This situation has forced me to have to work through emotions that I don’t understand and have a hard time managing (being an INTJ and all). I can rationally make some decisions and know what is right, but I have a hard time keeping my biological reaction in check. This conflict drains my energy and that causes me to want to isolate to wait for things to mellow out. In this situation this wasn’t possible.

This situation hasn’t been the only one where I have had to push through emotional situations to get certain things done; usually, though, the situations are on one aspect of my life and the things that I have to do is in another. In this case, both were in one aspect. This made the music situation harder. I can’t just isolate.

I don’t like to make important decisions in emotional turmoil. I like to cool down (if I can), think of things from all sides and make a decision. Here that hasn’t happened. I don’t like making life style altering decision like this. It feels that I’m given no choice but to make them.

It feels weird getting what you want from my Pastor.

I’m a musician in my church. The second youngest musician and the most vocal of them. This has the implication that at times I encounter situations in this ministry that the other musicians don’t really encounter.

A young person wants to play the drums or the guitar on church services where the youth group are doing the devotional, but she wants for me to “move mountains” so that she could have her desires met. She asked me last night: “since the youth are having the devotional tomorrow, can you let me play the drums?”. I knew immediately that I had to say no and I knew that there were two reasons for it:

  1. this desire violated the order of the church (I also didn’t really want to give up my well earned spot because she wants me to).
  2. she doesn’t have the right mentality to play on that particular service.

When I was confronted with this situation, I knew that there was a bigger problem: I didn’t have the authority to say yes or no, because the Pastor hadn’t given that authority to anyone in years. So today I had to talk to my Pastor about what was going to be my course of action.

To understand the context of this post, I have to say that my impression of my Pastor is that he is not as helpful and as reasonable as I feel that he should be, which is a biased standard. So my mind went in under the idea that the Pastor wasn’t going to listen much less give me the authority that I needed to guide this young person where they should go.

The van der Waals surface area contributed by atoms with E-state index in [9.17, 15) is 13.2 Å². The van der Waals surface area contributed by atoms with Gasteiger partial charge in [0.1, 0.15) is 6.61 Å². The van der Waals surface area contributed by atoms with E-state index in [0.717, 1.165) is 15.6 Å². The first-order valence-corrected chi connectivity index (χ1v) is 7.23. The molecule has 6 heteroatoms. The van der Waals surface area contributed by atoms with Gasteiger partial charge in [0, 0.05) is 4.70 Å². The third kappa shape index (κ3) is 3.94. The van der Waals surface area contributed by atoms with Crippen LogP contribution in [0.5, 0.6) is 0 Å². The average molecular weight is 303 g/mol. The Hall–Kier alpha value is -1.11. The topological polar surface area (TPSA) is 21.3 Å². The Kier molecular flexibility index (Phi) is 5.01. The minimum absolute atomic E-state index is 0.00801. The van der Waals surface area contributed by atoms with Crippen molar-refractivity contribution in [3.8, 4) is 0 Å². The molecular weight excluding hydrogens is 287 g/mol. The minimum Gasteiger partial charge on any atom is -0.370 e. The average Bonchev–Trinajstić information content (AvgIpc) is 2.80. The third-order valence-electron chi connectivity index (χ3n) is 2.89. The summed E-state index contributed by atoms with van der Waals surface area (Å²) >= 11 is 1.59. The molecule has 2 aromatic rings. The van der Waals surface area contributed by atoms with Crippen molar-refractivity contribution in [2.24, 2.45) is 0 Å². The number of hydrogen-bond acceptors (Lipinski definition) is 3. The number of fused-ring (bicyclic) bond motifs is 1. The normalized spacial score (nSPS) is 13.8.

I presented the issue at hand and the type of decisions that I had to make without the authorization to make them. I then presented the reason that it was important to deal with in a manner that made everyone happy in the long run while not causing a big disturbance. I presented my proposal to solve the problem in the most logical way possible: I told him that the best way to solve this problem was that I was going to tell her that her best path to be a musician was to start at the congas with the goal to end up at the drums; that I wanted to give me the guarantee that he would say yes to her if she asked to play the congas and drums so she can learn what she needs to learn to deal with those weaknesses.

To my surprise, he not only accepted my proposal but he also gave me the authority to make future decisions about what she can and cannot do in music without having to go to him first. This was huge, because it put her musical development in my hands under the context of a Paul and Timothy mentor-mentee dynamic. This was something that God already had put in my hands, but now it is something that is approved by my Pastor. It also forces me to have to re-think who the Pastor is in my mind. He is more reasonable than I expect. He can say yes, at times. I have to say something, though: It still feels weird getting what you want (sometimes more) from my Pastor.

Truth and Lies? Or just bad speaking?

How do I know when I’m telling the truth and when I’m telling a lie? That depends on what is being talked about.

  1. When I’m talking about facts, a lie is said when the facts aren’t cited correctly.
  2. When I’m talking about a memory, a lie is said when what I said isn’t consistent with the memory,
  3. When I’m talking about a feeling, a lie is said when I immediately question what I said.

Why is this topic important to me? As an INTJ I believe that it’s important to have a morality that is my own, whatever that means. So as a christian that comes from a christian family that has taught that lying was good in certain contexts, I saw that what my family was teaching was against what I perceived (and the Bible state) that was wrong. That made me have  to make a decision when I was in high school that I was going to do everything in my power to not lie.

As much as I try not to lie, I end up failing for the reasons mentioned above. When I find out that I lied, I feel guilty because I failed. Sometimes it happens and I feel that I can’t avoid it, because in my mind I’m telling the truth but when I speak I can’t state what in my mind correctly: I end up lying. This makes me realize that what I really have is not necessarily a lying problem but a speaking problem. The probability that my inconsistency with correct expression of my thoughts is one of my weakness is relatively high. So maybe what I should focus on is not 100% on not lying but on speaking the truth that is in my mind.